Vitamin C (ascorbic acid) is an ever hot topic that is constantly up due to frequent news of more and more potential health properties. Many people pay attention to providing it in sufficient amounts both with food and with supplements. While supplying vitamin C with supplements makes it easy to get even many times the required dosage, not everyone manages to meet the daily requirement using only food in their diets. Fortunately, it is not difficult at all. All you have to do know the richest dietary sources of vitamin C and put them regularly on your menu.
The best sources of vitamin C
The undisputed top in terms of the content of vitamin C is rosehip. It contains 250-800 mg of ascorbic acid per 100 g, but because of the need to prepare preparations such as syrups or dried tea, a large part of it is lost during thermal processing.
This spice associated with soups provides 269 mg of vitamin C in 100 g of fresh product. It might seem difficult to use it in such large quantities, but fruit and vegetable cocktails with parsley addition can help with that. Its additional advantage is the high content of iron, the absorption of which is increased by vitamin C.
This popular vegetable boasts as much as 125-200 mg of vitamin C in 100 g! With its high concentration of vitamin C, easy availability, versatility in diet plan usage, peppers become the best way to supply ascorbic acid. Just by eating one raw bell pepper, you will easily meet your daily vitamin C requirement!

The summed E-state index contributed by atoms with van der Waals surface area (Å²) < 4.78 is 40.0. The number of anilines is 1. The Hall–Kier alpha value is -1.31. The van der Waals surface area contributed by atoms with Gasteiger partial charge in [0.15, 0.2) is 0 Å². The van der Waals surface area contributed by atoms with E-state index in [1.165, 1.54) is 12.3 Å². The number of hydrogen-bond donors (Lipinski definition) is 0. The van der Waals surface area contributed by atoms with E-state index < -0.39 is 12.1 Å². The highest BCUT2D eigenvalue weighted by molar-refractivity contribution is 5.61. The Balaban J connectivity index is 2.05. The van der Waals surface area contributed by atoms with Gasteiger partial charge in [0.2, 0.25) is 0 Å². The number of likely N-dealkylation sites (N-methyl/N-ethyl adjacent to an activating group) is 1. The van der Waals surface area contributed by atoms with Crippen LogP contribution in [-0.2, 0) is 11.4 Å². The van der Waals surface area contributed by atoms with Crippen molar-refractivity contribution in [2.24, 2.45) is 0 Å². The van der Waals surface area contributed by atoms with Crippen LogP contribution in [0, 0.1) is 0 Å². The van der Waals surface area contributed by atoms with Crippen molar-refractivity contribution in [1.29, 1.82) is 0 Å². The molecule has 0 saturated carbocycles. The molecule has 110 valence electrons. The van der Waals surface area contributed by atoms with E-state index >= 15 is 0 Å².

Broccoli and Brussels sprouts
Brassica vegetables, which include broccoli and Brussels sprouts, are one of the healthiest groups of vegetables. Not surprisingly, they are also rich in vitamin C, of which they contain 65-150 mg per 100 g. Unfortunately, these vegetables require heat treatment, such as cooking, so much of the vitamin C may be lost.
Finally, we come to citrus fruits so associated with vitamin C. Grapefruits contain the highest amount of vitamin C, 100 g of which contain 30-70 mg of ascorbic acid.
Unfortunately, but so popular lemon is not at all the ideal and leading source of vitamin C. In 100 g of this fruit, you will find only 40-60 mg of this vitamin, the content of which is further reduced due to the use of lemon juice in hot drinks and dishes.
What else? Proper daily intake of vitamin C is actually the result of small portions of fruits and vegetables eaten alongside main meals in your diet plan. Although not as impressive in the vitamin C content as those listed above, you should also be interested in including cabbage, cauliflower, spinach, green beans, radishes, potatoes, tomatoes, oranges, red and white currants, gooseberries, raspberries, apples, and even bananas in your diet.
If you want to increase the amount of vitamin C in your diet, there are no contraindications to supplementation but do not forget about natural dietary sources, which will provide not only ascorbic acid but also a number of other bioactive compounds that are essential for health and well-being.